It is clear that a great degree of research went into the creation of these novellas as each character was so well defined and believable. I think that this would be an excellent selection for book clubs as there is so much to talk about. And, knowing full well that I will likely encounter push back from some parents and colleagues, I am strongly recommending the study of The Runaway Girl in our school as it touches on topics that seriously need talking about and not brushing under the rug.

Would I recommend this book? Certainly, but I do so knowing that it won’t be for everyone. It makes you uncomfortable in the all right ways, but I can see that there would be some readers where the reliability of the characters will hit too close to home.

P.S. This is Leuschel’s first work of fiction, and in having seen how her characters turn out, I would be first in line if she ever put of psychological thriller – that would be dark and twisty stuff!

Many thanks to Helene Leuschel for providing a copy of her collection in exchange for an honest review.

Early #Review: The Canary Club by Sherry D. Ficklin

I love YA fiction, there’s no two ways about it. But what I love more than YA fiction, is YA fiction that I read as an adult and completely forget that both the characters and audience are teens. This is that book. Now add in the fact that it’s set in prohibition era New York, dripping with drama, and packed to gills with both character building and action and you’ve got this reviewer dithering on forever.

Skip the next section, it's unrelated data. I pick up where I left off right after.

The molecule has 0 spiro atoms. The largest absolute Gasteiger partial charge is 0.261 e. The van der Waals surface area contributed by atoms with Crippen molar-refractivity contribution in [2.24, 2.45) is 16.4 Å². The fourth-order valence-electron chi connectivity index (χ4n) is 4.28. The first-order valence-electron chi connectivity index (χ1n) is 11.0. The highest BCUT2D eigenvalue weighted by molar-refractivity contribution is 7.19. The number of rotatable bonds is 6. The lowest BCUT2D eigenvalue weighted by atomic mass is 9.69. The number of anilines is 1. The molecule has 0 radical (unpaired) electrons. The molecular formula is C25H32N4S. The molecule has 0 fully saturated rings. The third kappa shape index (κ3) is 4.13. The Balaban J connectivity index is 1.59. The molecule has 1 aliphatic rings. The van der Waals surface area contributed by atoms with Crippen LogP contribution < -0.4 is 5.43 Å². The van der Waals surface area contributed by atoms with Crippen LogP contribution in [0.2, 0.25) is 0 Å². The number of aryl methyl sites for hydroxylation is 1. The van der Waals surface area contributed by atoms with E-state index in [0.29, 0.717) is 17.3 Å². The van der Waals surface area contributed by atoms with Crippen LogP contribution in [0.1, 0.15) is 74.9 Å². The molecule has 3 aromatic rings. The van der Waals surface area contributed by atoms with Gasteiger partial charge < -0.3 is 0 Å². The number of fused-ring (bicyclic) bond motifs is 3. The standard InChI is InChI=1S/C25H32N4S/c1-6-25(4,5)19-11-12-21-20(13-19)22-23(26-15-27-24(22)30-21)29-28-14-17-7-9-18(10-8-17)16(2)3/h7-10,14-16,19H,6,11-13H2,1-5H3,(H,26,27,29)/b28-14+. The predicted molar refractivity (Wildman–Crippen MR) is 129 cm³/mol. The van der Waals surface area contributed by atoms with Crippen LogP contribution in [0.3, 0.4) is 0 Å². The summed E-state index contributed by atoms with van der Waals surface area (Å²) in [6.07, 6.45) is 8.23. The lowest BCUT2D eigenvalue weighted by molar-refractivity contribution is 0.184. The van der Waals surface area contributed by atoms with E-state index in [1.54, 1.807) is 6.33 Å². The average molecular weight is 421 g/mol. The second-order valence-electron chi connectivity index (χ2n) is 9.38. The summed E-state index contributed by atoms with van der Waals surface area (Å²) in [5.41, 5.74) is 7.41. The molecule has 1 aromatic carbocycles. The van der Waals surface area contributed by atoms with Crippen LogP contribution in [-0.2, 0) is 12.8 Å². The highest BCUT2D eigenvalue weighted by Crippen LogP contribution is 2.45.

The Canary Club

Author: Sherry D. Ficklin

Publisher: Crimson Tree Publishing

Expected Publication Date: October 19, 2017

Genre: Fiction, Literary Fiction, Historical Fiction, Teens & YA

Themes: Family, Murder, Great Depression, Prohibition

Features: Book Club Discussion Guide

My Rating: 5/ 5


From Goodreads…

“Bad Luck” Benny is a fella from the wrong side of the tracks. Recently released from jail, he has vowed to keep his head down and stay out of trouble. But he also needs to care for his ailing sister and the rest of his struggling family, and he’ll do anything to make that happen—even if it means taking a position with a notorious crime boss. He soon finds himself in over his head—and worse still—falling for the one dame on earth he should be staying away from.

Masie is the daughter of a wealthy gangster with the voice of an angel and gun smoke in her veins. Strong-willed but trapped in a life she never wanted, she dreams of flying free from the politics and manipulation of her father. A pawn in her family’s fight for control of the city, and with a killer hot on her heels, she turns to the one person who just might be able to spring her from her gilded cage. But Masie is no angel, and her own dark secrets may come back to burn them both.

Two worlds collide in this compelling story of star-crossed lovers in gritty prohibition-era New York.

My Review

If I had to pick only one book to read this fall it would be The Canary Club. There is no review that I can write that can share the pure joy I got from reading this beauty. Benny and Masie were so likeable and well written that I quickly forgot that I was reading a YA novel, and the mature content that this tale covers (rape, teen delinquency, abusive parents, sexual desire, etc.) really gives credit to interests and maturity levels of it’s YA audience. Without question, I think that this is one of those rare titles that effortlessly defies categorization and can be easily enjoyed by adults and teen readers alike.